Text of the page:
By Steve Daly
Updated October 29, 1999 at 04:00 AM EDT

Of all the patronizing white-witness movies made in Hollywood about the civil rights movement, this has to be the loopiest. Meet Lucille (Melanie Griffith), a sweetly deranged housewife who beheads her abusive husband, flees cross-country to Los Angeles, and lands a guest-star role on her favorite TV series, Bewitched. (The lame excuse for not showing her interacting with the show’s original cast a la Forrest Gump is that Lucille films her work as cutaways, opposite stand-ins.) Interwoven with this ridiculous odyssey is another story line that has Lucille’s young nephew, Peejoe (Lucas Black, the kid from Sling Blade), standing up with a group of Alabama blacks against a duly bigoted sheriff (Meat Loaf Aday).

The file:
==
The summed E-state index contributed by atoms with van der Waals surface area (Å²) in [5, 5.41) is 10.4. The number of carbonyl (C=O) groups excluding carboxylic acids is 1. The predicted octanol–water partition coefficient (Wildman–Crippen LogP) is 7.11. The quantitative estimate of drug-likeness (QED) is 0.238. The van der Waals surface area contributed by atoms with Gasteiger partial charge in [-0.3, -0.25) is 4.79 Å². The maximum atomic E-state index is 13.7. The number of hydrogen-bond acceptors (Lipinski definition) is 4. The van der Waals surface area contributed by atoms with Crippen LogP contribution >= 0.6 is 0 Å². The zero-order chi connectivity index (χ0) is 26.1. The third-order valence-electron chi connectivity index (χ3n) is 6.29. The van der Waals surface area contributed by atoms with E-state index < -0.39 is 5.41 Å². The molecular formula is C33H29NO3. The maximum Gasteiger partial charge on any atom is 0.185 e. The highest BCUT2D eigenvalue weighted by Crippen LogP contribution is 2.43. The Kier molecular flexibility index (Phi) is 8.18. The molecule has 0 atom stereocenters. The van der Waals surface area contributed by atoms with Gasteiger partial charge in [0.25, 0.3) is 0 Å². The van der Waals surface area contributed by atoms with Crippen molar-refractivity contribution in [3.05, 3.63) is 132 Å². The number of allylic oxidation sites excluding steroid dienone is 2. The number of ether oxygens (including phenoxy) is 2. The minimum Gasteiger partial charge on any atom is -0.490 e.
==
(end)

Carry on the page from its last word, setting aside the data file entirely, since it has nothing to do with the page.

Griffith’s husband, Antonio Banderas, making his directorial debut, lays on the lessons with a heavy hand. He actually has Peejoe talk about injustices to black ”pay-puhl” as another boy crushes ants near the edge of a whites-only swimming pool. By the time Rod Steiger shows up as a judge, carrying on like Marlon Brando in Apocalypse Now, the whole enterprise has collapsed into something as campy as a flick by Banderas’ evident artistic mentor, Pedro Almodovar. D+

Crazy in Alabama

  • Movie
  • PG-13
  • 113 minutes
  • Antonio Banderas